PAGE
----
‘Cost of Division’ Report rubbished
Sinn Féin's Equality and Human Rights spokesperson, Martina Anderson, MLA, has rubbished the so-called 'Cost of the Divide' report compiled by commercial consultants and commissioned by former British Secretary of State, Peter Hain.
Ms Anderson said:
"The report is everything it was expected to be. It was commissioned as part of a calculated campaign to dilute the equality agenda. Those responsible for delivering equality have instead attempted to frustrate, delay and ultimately overturn it. The report was designed to elevate community relations over the primary obligation on government to fulfil its equality duty.
"Its conclusions were expected to validate the NIO's flawed 'A Shared Future' policy and to allow for the framing of future policy on a different basis than that set out in the Good Friday Agreement and enshrined in law.
"In every way the report fails. The report fails to disentangle any cost of 'division' from the cost of the conflict or the cost of partition, discrimination or disadvantage. Claims that division costs us £1 billion or even £1.5 billion just simply do not stand up to scrutiny. Even the authors admit they can't stand over the final figure.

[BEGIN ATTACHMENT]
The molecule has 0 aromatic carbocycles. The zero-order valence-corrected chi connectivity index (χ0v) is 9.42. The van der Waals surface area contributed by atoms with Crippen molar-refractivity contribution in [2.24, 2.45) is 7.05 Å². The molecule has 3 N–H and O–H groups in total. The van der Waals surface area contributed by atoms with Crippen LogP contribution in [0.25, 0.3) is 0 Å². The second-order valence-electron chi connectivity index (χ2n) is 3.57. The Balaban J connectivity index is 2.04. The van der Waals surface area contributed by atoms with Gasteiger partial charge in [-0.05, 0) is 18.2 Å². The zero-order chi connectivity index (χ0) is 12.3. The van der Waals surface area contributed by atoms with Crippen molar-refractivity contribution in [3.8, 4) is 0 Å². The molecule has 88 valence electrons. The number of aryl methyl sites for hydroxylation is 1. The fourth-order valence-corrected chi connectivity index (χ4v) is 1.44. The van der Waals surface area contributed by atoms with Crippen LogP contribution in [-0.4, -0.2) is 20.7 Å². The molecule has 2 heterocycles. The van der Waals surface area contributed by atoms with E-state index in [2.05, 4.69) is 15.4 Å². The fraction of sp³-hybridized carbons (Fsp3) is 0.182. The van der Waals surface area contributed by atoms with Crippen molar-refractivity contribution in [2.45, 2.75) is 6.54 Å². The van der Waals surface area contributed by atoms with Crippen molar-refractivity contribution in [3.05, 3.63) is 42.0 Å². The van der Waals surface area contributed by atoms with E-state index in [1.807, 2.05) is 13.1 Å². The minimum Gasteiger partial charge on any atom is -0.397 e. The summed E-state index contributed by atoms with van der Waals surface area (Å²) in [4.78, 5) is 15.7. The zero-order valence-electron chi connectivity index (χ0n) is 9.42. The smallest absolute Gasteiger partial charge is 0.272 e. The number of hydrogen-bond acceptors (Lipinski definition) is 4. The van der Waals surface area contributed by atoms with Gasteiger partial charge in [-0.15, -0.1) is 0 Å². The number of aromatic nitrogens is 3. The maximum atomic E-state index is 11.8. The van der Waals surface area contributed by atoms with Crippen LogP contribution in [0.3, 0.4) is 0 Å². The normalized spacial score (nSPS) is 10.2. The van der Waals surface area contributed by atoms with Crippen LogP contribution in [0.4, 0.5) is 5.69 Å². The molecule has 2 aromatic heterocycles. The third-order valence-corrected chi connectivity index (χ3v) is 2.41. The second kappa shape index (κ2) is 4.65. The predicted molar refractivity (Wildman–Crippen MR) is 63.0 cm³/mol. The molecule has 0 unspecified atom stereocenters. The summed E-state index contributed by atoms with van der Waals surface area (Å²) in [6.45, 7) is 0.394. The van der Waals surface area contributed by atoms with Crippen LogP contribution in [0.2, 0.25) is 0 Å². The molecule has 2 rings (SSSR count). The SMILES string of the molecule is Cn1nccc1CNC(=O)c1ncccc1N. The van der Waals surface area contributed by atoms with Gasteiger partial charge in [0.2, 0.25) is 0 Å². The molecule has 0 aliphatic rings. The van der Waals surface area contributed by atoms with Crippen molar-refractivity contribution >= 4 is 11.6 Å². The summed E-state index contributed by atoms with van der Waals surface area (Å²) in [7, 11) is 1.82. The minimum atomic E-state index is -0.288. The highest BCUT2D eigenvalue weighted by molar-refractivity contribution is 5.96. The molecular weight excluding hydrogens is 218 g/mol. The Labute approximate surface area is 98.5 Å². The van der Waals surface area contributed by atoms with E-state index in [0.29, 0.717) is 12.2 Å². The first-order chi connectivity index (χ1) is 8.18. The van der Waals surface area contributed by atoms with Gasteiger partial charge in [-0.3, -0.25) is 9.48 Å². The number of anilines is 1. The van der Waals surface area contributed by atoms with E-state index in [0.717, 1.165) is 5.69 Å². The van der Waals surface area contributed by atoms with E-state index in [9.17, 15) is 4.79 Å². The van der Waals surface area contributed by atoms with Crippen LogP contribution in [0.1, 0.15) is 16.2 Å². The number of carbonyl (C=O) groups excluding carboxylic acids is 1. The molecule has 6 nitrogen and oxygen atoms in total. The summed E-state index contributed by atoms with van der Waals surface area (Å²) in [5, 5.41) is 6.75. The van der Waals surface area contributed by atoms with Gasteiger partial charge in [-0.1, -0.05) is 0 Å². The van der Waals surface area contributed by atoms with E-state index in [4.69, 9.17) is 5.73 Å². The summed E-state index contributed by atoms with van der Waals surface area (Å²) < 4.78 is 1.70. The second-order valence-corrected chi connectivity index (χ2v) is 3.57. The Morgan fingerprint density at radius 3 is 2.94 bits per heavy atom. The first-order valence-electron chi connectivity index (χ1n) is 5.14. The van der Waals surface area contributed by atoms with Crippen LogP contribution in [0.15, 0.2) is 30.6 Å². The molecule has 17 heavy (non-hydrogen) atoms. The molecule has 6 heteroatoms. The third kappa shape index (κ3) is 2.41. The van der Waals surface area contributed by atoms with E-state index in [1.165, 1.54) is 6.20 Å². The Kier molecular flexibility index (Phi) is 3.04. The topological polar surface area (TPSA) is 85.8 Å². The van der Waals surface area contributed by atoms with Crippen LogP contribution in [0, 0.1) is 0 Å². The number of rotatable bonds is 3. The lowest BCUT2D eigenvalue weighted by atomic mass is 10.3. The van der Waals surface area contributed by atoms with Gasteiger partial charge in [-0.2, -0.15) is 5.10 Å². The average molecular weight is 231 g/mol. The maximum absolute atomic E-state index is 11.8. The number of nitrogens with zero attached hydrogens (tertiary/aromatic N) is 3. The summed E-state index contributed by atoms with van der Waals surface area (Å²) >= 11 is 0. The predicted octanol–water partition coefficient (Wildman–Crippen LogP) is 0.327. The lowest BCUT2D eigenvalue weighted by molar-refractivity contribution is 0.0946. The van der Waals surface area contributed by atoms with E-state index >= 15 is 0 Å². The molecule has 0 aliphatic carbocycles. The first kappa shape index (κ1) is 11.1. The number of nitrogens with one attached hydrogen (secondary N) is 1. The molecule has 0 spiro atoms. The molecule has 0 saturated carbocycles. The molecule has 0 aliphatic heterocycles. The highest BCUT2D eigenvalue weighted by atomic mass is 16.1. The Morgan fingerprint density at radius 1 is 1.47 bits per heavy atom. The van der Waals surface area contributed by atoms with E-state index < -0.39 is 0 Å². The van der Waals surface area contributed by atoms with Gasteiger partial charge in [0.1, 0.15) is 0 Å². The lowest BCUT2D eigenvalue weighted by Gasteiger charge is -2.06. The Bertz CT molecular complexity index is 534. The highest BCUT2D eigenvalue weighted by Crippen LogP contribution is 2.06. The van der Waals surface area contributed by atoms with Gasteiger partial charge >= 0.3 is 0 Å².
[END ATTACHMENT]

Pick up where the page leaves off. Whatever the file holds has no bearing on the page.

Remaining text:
"The political commentary throughout the report is partisan and fails to acknowledge the role of the British State as central protagonists in the conflict. It refuses to acknowledge that, for generations, structural discrimination and inequality were the benchmarks against which government policy was framed and administered by British direct rule and Unionist elites.
"The peace process has transformed the situation. It has brought our society away from conflict. It must now deliver on the equality and human rights agenda.
"This must be the benchmark which governs the development and application of future government policy. This report must not distract from that fundamental objective. Sinn Féin will challenge all attempts to undermine the equality agenda.
"The core principles of promoting equality and targeting objective need must be upheld.
"The delivery of equality is the job of the Assembly and the Executive.
"This report should not form the basis of any policy-making within the current Executive.
"What we need to see, and see soon, is evidence that the Executive is up for the job required of it. Sinn Féin is up for equality. Is the rest of the administration up for it?
"We need to see a comprehensive programme of timetabled action to tackle poverty and promote equality on the basis of objective need. We need to transform the lives of those in need. And we need to do it quickly." ENDS